FIGURE 2.

HLA-E and the HLA-G membrane and soluble forms are differentially expressed in placental trophoblast cells. Results of histochemical staining with M · HLA-G-, S · HLA-G-, and HLA-E-specific Abs as described in Materials and Methods are presented. Serial sections of placental tissue were stained for the presence of S · HLA-G (16G1), M · HLA-G (olG), and both HLA-G forms (87G) and HLA-E (3D12). Control experiments included reactivity with pan class I Ab (W6/32), and isotype control Ab. 16G1 + pep refers to the addition of blocking peptide during staining as described in Materials and Methods.

FIGURE 2.

HLA-E and the HLA-G membrane and soluble forms are differentially expressed in placental trophoblast cells. Results of histochemical staining with M · HLA-G-, S · HLA-G-, and HLA-E-specific Abs as described in Materials and Methods are presented. Serial sections of placental tissue were stained for the presence of S · HLA-G (16G1), M · HLA-G (olG), and both HLA-G forms (87G) and HLA-E (3D12). Control experiments included reactivity with pan class I Ab (W6/32), and isotype control Ab. 16G1 + pep refers to the addition of blocking peptide during staining as described in Materials and Methods.

Close modal

In addition to confirming the well-established expression pattern of M · HLA-G in extravillous trophoblasts, we were able to distinguish the membrane from the soluble form of HLA-G and observed differential expression of S · HLA-G. Whereas the membrane form could be found only in extravillous trophoblasts and not in villous trophoblast or syncitiotrophoblast, S · HLA-G was very evident in all trophoblast cells (Fig. 2). We verified that this reactivity was specific for S · HLA-G by adding the same 20-mer peptide from which the Ab 16G1 was generated. As can be seen in Fig. 2, increasing concentrations of peptide correlated inversely with signal in the placenta. Addition of the 20-mer peptide to 87G or o1G immunostains had no effect (data not shown). In addition, wherever HLA-G protein could be found, it was also possible to detect HLA-E protein. This pattern of HLA-E was consistent with its expression in all cells and tissues that express HLA class I, and confirmed that the potential of HLA-E bound to the HLA-G signal sequence nonamer might be expressed in the placenta (28).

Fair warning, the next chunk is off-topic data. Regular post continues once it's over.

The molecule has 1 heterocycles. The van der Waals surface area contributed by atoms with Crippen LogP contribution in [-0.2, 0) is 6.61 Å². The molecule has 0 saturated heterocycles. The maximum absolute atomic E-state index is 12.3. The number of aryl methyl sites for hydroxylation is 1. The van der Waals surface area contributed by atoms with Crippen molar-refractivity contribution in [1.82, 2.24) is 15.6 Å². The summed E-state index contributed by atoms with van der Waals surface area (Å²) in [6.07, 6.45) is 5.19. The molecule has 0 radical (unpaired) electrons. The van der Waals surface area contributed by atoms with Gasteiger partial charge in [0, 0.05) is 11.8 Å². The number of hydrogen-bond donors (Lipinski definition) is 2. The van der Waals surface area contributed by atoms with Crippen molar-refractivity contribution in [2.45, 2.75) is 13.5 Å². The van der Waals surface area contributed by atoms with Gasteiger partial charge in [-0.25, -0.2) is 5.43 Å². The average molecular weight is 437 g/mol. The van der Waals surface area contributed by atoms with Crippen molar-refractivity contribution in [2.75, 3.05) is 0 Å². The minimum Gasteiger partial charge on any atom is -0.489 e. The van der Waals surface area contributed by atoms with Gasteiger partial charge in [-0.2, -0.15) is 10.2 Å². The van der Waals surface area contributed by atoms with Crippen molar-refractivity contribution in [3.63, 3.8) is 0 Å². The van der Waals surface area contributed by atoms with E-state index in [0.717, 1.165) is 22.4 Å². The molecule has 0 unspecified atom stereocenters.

A closer view of S · HLA-G and HLA-E in syncitiotrophoblasts and the underlying cytotrophoblasts showed that although M · HLA-G is of low abundance or absent, S · HLA-G was clearly present within the syncytium and may also be expressed in the underlying cytotrophoblast (Fig. 3). This confirms the interpretation of Chu et al. (8) and stands in contrast to that observed by others (2). At the same time, our analysis showed weak HLA-E expression, consistent with its expression in other cell types (27) that appears to be largely coincident with either the soluble or membrane forms of HLA-G. All results obtained using anti-HLA-E reagent 3D12 were confirmed with reagent 4D12 (data not shown).

FIGURE 3.

HLA-E and S · HLA-G are found in syncytium and cytotrophoblasts of the chorionic villi, but M · HLA-G is absent in these cells. Shown are expanded views of chorionic villi stained with specific reagents as described in the legend to Fig. 2. Cytotrophoblasts (CT) beneath the syncitiotrophoblasts (ST) are indicated.

FIGURE 3.

HLA-E and S · HLA-G are found in syncytium and cytotrophoblasts of the chorionic villi, but M · HLA-G is absent in these cells. Shown are expanded views of chorionic villi stained with specific reagents as described in the legend to Fig. 2. Cytotrophoblasts (CT) beneath the syncitiotrophoblasts (ST) are indicated.

Close modal

Considering the differential expression of S · HLA-G and M · HLA-G, combined with previous findings about the diversity of peptide ligands bound to HLA-G in transfected cells (15), we were interested in obtaining both protein forms directly from the placenta and to examine them for diversity of peptide ligands bound. We have previously analyzed and compared the biochemical features of both S · HLA-G and M · HLA-G that are expressed in LCL 721.221 to understand their functional properties. Both proteins consisted of H and L chains complexed with nonameric peptides in a 1:1:1 ratio. The two proteins bind essentially the same peptides that are derived from a variety of intracellular self-proteins and define a peptide motif for HLA-G (15).

To analyze the presentation of HLA-G-restricted peptides by human term placenta, HLA-G protein was isolated from two term placentas as described in Materials and Methods. From this preparation, a recovery of 900 pmol of M · HLA-G protein was determined for the membrane extract from placenta, and 850 pmol of SHLA-G was isolated from the soluble fraction using affinity columns with 87G and 16G1, respectively. Peptides bound to both proteins were released with 1% TFA, recovered by ultrafiltration, purified by reverse-phased HPLC, rechromatographed, and subsequently analyzed by Edman degradation. Both the S · HLA-G- and M · HLA-G-derived peptides were purified by HPLC, and individual fractions were analyzed by microbore HPLC/tandem mass spectrometry.